18 Jan 2017
Engineers take home an average of nearly $100,000 a year and their salaries are growing strongly, according to the annual IPENZ Remuneration Survey.
Engineers’ median base salary grew by 6.3 per cent in the year to October 2016. According to Statistics New Zealand, average wage inflation in the year to June 2016 was 1.5 per cent.
Engineers’ median base salary is $92,500, with another $5500 on top of that in bonus or other payments.
The survey reveals that in the very first year of their career, engineers earn an average of $55,000 plus another $2000 in cash benefits.
Institution of Professional Engineers New Zealand Chief Executive Susan Freeman-Greene says engineers’ strong salary growth reflects demand for all types of engineers in every part of New Zealand.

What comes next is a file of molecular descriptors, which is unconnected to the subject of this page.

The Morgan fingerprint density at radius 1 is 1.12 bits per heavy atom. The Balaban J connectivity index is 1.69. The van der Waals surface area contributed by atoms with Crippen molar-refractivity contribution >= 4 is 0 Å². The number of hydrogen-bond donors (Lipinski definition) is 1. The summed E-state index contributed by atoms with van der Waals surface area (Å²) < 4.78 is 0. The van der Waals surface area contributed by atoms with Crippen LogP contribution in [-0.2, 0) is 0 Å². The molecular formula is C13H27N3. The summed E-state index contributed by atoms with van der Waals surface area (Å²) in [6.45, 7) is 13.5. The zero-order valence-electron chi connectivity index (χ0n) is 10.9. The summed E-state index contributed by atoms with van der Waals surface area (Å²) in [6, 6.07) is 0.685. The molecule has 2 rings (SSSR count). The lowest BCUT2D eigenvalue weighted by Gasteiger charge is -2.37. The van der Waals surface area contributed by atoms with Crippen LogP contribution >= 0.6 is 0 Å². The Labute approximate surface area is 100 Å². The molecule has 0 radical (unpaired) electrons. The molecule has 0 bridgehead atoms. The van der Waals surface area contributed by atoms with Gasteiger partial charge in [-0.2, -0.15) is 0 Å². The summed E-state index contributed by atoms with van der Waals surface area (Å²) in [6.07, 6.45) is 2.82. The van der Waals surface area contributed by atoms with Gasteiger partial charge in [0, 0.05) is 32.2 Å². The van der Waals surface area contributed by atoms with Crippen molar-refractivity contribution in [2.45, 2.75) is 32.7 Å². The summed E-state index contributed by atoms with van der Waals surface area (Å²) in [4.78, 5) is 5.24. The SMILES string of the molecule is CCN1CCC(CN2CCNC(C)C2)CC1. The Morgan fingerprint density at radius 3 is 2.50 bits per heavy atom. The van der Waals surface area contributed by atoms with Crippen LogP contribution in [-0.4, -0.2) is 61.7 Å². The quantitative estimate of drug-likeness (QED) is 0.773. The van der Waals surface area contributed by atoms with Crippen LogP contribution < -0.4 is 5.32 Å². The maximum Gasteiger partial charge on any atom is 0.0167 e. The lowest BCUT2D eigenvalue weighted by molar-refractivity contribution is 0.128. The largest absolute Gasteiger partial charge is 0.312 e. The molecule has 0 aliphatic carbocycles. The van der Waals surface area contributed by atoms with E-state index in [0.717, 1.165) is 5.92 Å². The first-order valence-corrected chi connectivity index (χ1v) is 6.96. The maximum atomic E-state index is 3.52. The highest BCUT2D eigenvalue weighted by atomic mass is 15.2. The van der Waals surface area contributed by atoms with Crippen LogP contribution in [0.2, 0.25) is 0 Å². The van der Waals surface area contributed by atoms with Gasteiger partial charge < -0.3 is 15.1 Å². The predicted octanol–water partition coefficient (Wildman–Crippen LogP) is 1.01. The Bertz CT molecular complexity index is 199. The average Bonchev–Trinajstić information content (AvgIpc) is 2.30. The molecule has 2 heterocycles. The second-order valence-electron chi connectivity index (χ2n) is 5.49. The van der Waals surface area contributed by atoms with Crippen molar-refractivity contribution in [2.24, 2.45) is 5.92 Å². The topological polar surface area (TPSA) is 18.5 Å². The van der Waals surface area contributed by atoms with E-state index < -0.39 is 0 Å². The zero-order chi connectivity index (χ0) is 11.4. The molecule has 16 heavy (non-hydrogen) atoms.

“New Zealand desperately needs more engineers. With huge growth and expanding range of opportunities, it’s an exciting time to be an engineer.
“Engineering affects all New Zealanders. As well as being financially rewarding, an engineering career means you can make a positive, tangible difference to our society.
“Engineers are driven by the desire to make the world better. Engineering is at the heart of every major technological and societal breakthrough – from smart phones to greener transport to robotic surgery. Engineering is all about making our lives better, easier and healthier.
“We’re also seeing enormous growth at the intersection of engineering with big data. The ‘internet of things’ connects objects and devices and will radically change how we work and live.”
More than 3200 IPENZ members completed the IPENZ 2016 Remuneration Survey, which was sponsored by RobLawMax Recruitment.
Just over 65 per cent of engineers surveyed also received non-cash benefits. The most common benefit was health insurance (32 per cent), followed by a car park (19 per cent ) and a car (18 per cent).
According to the survey, more engineers live in Auckland than anywhere else, with 38 per cent based there. Canterbury is the next biggest engineering centre, with nearly twice as many engineers as Wellington.
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